Charlotte squirmed in her sleep, and Lucy wiggled her back against the cold bench. When would Father return? He felt the girls were safer waiting here at the station than at a lumberyard, with big saws and horses and wagons and hardened tree fellers.
She glanced once more at the clock and sighed. Only a few minutes past three, though it felt like hours since Father had left. As long as Charlotte napped, she didn’t mind waiting for Father because she was able to read to her heart’s content. Father didn’t approve of novels, not after Mother died. He said such twaddle softened the brain.
A train came into the station. Lucy watched dozens of people, all kinds—rich and poor and everything in between—stream out its doors. A young woman stood at a distance, looking at them with a peculiar expression on her face. Lucy realized the woman’s attention was focused on Charlotte. She glanced down at her napping sister and saw her blue eyes open briefly, blinking, before drifting shut as she fell back to sleep. Lucy turned the page to the next chapter in Little Women and was immediately transplanted into the world of Jo and Beth and Meg and Amy, upstairs in their bedrooms, Marmie downstairs in the kitchen with the cook.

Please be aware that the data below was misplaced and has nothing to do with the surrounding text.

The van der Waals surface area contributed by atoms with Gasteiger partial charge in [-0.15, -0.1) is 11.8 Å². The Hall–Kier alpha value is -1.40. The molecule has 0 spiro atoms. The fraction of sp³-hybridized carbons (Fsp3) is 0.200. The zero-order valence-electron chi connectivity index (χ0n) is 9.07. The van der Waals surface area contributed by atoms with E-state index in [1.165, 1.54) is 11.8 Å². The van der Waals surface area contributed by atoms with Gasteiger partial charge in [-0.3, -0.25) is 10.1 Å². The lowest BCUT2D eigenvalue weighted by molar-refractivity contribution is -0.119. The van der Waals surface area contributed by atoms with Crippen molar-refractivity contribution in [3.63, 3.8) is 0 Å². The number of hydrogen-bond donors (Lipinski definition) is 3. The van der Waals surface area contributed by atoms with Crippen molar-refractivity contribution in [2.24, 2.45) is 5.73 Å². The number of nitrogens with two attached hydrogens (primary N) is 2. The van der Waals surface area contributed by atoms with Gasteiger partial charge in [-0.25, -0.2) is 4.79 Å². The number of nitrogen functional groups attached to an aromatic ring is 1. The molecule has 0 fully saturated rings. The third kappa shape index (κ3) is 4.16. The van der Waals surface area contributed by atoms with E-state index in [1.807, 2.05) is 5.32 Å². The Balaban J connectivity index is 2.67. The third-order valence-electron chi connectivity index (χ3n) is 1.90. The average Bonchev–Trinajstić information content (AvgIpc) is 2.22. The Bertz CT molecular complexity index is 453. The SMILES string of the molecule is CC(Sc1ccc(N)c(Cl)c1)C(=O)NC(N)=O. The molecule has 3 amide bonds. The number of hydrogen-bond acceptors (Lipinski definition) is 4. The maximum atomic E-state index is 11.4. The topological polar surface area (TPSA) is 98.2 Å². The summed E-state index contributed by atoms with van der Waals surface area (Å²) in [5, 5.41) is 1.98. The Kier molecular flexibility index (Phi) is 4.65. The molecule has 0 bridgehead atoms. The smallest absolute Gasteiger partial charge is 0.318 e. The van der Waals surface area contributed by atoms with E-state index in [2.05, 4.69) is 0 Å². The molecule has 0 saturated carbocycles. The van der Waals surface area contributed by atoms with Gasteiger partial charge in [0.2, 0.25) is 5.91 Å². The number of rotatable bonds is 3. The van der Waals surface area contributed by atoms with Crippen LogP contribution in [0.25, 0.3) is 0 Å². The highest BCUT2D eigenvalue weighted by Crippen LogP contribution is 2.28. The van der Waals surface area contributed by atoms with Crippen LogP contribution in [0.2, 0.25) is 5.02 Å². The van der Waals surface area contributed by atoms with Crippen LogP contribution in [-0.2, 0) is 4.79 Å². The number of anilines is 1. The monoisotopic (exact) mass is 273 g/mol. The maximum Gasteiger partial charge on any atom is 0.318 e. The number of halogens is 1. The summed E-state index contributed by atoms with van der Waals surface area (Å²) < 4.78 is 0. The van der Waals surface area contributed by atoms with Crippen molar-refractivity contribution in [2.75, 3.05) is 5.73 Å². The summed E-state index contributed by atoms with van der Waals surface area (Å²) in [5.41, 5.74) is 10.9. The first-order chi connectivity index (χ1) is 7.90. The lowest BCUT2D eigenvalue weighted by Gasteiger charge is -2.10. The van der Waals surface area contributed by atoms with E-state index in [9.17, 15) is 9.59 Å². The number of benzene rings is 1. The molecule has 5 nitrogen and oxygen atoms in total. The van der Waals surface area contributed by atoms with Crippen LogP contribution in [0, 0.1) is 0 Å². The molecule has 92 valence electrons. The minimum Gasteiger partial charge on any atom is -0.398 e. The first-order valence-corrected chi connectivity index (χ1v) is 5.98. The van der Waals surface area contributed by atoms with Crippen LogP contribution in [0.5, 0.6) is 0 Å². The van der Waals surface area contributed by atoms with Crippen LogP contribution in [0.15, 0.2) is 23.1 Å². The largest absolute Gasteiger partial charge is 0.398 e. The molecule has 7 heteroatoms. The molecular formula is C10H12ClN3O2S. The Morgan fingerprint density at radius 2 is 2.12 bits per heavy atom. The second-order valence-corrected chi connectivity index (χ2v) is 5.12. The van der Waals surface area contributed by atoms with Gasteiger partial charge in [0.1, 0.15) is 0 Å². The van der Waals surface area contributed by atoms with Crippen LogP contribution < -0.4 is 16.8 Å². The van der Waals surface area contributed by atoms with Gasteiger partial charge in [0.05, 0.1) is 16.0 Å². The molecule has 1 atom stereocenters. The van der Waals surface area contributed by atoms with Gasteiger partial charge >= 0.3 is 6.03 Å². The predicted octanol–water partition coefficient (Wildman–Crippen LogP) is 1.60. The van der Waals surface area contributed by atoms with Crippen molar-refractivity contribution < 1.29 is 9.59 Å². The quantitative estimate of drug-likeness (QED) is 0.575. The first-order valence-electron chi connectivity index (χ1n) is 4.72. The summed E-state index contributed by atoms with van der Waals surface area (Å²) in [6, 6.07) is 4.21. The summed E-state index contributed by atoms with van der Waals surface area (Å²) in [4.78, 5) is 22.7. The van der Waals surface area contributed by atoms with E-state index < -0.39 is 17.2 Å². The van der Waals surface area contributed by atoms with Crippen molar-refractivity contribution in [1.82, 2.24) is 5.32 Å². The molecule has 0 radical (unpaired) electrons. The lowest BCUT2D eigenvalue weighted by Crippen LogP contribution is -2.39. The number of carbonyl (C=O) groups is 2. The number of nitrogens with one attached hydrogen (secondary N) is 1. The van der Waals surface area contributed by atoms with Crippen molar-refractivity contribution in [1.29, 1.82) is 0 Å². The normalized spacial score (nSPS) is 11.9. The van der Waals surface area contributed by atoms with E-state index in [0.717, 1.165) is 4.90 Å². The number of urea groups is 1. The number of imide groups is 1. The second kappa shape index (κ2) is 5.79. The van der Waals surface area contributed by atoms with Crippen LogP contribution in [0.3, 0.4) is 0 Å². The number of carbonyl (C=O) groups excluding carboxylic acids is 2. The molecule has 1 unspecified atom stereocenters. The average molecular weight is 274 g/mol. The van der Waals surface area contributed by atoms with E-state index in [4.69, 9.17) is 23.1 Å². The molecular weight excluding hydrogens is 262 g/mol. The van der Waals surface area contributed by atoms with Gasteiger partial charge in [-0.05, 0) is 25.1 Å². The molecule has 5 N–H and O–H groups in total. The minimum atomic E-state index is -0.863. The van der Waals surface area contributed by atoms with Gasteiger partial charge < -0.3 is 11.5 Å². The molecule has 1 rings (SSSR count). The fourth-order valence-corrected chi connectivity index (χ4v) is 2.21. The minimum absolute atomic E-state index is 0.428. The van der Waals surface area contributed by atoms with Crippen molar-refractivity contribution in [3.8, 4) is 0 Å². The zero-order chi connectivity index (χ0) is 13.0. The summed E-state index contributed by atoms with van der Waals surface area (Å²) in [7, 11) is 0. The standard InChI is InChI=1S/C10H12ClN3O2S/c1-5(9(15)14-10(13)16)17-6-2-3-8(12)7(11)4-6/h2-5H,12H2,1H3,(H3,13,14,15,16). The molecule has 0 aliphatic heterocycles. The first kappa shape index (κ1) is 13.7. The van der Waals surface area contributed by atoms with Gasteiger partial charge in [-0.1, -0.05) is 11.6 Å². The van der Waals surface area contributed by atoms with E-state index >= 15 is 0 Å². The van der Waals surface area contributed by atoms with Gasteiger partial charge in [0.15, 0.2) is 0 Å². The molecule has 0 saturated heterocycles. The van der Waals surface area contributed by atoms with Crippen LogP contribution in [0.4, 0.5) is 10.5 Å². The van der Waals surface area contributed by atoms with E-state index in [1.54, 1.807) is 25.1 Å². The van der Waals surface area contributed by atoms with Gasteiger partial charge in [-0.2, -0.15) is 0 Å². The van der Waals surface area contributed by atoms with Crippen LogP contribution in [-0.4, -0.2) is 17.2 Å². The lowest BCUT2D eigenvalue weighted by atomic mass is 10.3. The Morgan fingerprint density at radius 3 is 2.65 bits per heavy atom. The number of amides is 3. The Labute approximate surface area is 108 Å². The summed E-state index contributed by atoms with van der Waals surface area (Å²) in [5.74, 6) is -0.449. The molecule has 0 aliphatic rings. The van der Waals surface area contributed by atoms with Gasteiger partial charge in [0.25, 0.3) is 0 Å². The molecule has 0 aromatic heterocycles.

She read a chapter, and then another and another, sobbing as she came to Beth’s tragic death. She knew it! She knew Beth was going to die.
“Lucy!” Her father’s fierce shout broke through her shell of absorption. “Lucille!”
She snapped the book shut and stuffed it in her bag before turning to see her father stomp toward her, all buttoned up in his dour black suit, gesturing wildly at her.
“Lucille!” he shouted again. “Where is your sister?”
Lucy jerked around to where Charlotte had been sleeping. Father’s coat remained, all bunched up, Mr. Buttons the bear tucked under a sleeve. But her sister was gone. She placed her hand on the spot to see if it was still warm. Stone cold.
A fear rose in Lucy, a greater fear than she’d ever experienced in her nine years, including that terrible day her mother lay dying.
Revell Books, a division of Baker Publishing Group, © 2021. Used by permission.
Suzanne Woods Fisher is an award-winning, bestselling author of more than 30 books, including On a Summer Tide and On a Coastal Breeze, as well as the Nantucket Legacy, Amish Beginnings, The Bishop’s Family, The Deacon’s Family, and The Inn at Eagle Hill series, among other novels. She is also the author of several nonfiction books about the Amish, including Amish Peace and Amish Proverbs. She lives in California.
Revell is offering a print copy of The Moonlight School by Suzanne Woods Fisher to THREE of my readers! (US only. Void where prohibited by law or logistics.) This giveaway is subject to Reading Is My SuperPower’s giveaway policies which can be found here. Enter via the Rafflecopter form below.
What about you? What makes you want to read The Moonlight School by Suzanne Woods Fisher?